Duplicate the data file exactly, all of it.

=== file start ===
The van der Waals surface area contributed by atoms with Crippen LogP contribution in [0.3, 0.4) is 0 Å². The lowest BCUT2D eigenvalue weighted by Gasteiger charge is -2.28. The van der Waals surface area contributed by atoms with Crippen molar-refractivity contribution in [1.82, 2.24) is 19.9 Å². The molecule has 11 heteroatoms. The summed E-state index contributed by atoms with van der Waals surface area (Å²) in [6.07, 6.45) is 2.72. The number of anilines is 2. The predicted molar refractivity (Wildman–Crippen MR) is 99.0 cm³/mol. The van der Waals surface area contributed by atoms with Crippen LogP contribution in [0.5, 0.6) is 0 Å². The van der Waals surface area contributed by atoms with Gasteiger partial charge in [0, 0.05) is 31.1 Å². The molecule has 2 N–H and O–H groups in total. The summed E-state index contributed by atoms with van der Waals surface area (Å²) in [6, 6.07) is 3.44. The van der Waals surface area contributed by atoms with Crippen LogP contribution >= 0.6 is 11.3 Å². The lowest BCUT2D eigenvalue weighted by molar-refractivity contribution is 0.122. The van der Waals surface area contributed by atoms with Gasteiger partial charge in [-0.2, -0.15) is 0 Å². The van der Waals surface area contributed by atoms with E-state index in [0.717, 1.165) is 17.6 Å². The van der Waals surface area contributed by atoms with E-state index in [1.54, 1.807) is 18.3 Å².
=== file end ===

The van der Waals surface area contributed by atoms with Crippen LogP contribution in [0.3, 0.4) is 0 Å². The lowest BCUT2D eigenvalue weighted by Gasteiger charge is -2.28. The van der Waals surface area contributed by atoms with Crippen molar-refractivity contribution in [1.82, 2.24) is 19.9 Å². The molecule has 11 heteroatoms. The summed E-state index contributed by atoms with van der Waals surface area (Å²) in [6.07, 6.45) is 2.72. The number of anilines is 2. The predicted molar refractivity (Wildman–Crippen MR) is 99.0 cm³/mol. The van der Waals surface area contributed by atoms with Crippen LogP contribution in [0.5, 0.6) is 0 Å². The van der Waals surface area contributed by atoms with Gasteiger partial charge in [0, 0.05) is 31.1 Å². The molecule has 2 N–H and O–H groups in total. The summed E-state index contributed by atoms with van der Waals surface area (Å²) in [6, 6.07) is 3.44. The van der Waals surface area contributed by atoms with Crippen LogP contribution >= 0.6 is 11.3 Å². The lowest BCUT2D eigenvalue weighted by molar-refractivity contribution is 0.122. The van der Waals surface area contributed by atoms with Gasteiger partial charge in [-0.2, -0.15) is 0 Å². The van der Waals surface area contributed by atoms with E-state index in [0.717, 1.165) is 17.6 Å². The van der Waals surface area contributed by atoms with E-state index in [1.54, 1.807) is 18.3 Å².